Cell and Tissue Research 11/2013; 355(2). DOI:10.1007/s00441-013-1735-2 · 3.33 Impact Factor
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    ABSTRACT: Our knowledge about the neural code in the auditory nerve is based to a large extent on experiments on cats. Several anatomical differences between auditory neurons in human and cat are expected to lead to functional differences in speed and safety of spike conduction. Confocal microscopy was used to systematically evaluate peripheral and central process diameters, commonness of myelination and morphology of spiral ganglion neurons (SGNs) along the cochlea of three human and three cats. Based on these morphometric data, model analysis reveales that spike conduction in SGNs is characterized by four phases: a postsynaptic delay, constant velocity in the peripheral process, a presomatic delay and constant velocity in the central process. The majority of SGNs are type I, connecting the inner hair cells with the brainstem. In contrast to those of humans, type I neurons of the cat are entirely myelinated. Biophysical model evaluation showed delayed and weak spikes in the human soma region as a consequence of a lack of myelin. The simulated spike conduction times are in accordance with normal interwave latencies from auditory brainstem response recordings from man and cat. Simulated 400 pA postsynaptic currents from inner hair cell ribbon synapses were 15 times above threshold. They enforced quick and synchronous spiking. Both of these properties were not present in type II cells as they receive fewer and much weaker ((∼)26 pA) synaptic stimuli. Wasting synaptic energy boosts spike initiation, which guarantees the rapid transmission of temporal fine structure of auditory signals. However, a lack of myelin in the soma regions of human type I neurons causes a large delay in spike conduction in comparison with cat neurons. The absent myelin, in combination with a longer peripheral process, causes quantitative differences of temporal parameters in the electrically stimulated human cochlea compared to the cat cochlea.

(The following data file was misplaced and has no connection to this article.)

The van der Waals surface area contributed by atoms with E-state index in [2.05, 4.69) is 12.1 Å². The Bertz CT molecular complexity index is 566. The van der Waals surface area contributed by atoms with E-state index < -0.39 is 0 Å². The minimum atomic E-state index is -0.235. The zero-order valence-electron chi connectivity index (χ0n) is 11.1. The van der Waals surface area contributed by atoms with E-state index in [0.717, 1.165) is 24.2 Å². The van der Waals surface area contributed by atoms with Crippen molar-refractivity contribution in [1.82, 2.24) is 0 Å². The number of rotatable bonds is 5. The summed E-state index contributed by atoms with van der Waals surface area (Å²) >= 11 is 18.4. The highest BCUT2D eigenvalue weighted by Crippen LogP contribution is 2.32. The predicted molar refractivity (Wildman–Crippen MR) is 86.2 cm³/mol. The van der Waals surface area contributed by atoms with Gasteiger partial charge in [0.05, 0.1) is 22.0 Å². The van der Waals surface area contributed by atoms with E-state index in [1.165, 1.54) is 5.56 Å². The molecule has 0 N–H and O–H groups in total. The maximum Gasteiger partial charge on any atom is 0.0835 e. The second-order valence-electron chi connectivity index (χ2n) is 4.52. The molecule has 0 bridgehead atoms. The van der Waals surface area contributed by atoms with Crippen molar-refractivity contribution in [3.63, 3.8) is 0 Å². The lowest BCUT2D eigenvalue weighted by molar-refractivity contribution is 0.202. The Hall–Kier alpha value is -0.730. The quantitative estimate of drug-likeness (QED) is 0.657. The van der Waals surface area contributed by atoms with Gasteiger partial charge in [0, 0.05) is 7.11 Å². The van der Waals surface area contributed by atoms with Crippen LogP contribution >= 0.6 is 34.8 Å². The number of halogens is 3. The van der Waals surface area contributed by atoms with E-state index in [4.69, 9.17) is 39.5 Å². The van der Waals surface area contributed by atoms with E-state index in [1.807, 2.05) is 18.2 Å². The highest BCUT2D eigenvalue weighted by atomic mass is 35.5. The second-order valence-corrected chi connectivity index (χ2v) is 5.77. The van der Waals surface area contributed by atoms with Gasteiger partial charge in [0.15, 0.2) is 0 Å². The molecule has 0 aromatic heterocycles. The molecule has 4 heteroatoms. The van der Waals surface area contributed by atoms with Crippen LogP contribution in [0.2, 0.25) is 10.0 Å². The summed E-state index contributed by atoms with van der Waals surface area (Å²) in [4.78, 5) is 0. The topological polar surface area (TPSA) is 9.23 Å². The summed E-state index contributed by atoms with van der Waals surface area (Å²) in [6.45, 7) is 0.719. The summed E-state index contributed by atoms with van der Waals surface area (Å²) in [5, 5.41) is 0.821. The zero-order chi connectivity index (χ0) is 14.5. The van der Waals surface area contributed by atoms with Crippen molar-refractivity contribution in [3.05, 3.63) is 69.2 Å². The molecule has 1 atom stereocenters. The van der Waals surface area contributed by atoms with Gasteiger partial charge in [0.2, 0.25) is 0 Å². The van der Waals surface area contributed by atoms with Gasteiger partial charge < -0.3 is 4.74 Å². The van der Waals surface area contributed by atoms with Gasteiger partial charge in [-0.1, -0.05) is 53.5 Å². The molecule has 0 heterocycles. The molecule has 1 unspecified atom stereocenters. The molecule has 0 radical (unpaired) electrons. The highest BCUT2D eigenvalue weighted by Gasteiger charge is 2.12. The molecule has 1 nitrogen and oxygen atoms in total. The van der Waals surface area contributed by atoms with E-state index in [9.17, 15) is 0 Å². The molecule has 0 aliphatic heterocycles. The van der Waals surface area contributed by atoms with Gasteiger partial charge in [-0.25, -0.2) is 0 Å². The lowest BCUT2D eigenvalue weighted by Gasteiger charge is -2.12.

PLoS ONE 11/2013; 8(11):e79256. DOI:10.1371/journal.pone.0079256 · 3.53 Impact Factor
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    ABSTRACT: The highly compartmentalized anatomy of the ear aggravates drug delivery, which is used to combat hearing-related diseases. Novel nanosized drug vehicles are thought to overcome the limitations of classic approaches. In this article, we summarize the nanotechnology-based efforts involving nano-objects, such as liposomes, polymersomes, lipidic nanocapsules and poly(lactic-co-glycolic acid) nanoparticles, as well as nanocoatings of implants to provide an efficient means for drug transfer in the ear. Modern strategies do not only enhance drug delivery efficiency, in the inner ear these vector systems also aim for specific uptake into hair cells and spiral ganglion neurons. These novel peptide-mediated strategies for specific delivery are reviewed in this article. Finally, the biosafety of these vector systems is still an outstanding issue, since long-term application to the ear has not yet been assessed.
    Nanomedicine 07/2013; 8(7):1155-72. DOI:10.2217/nnm.13.104 · 5.82 Impact Factor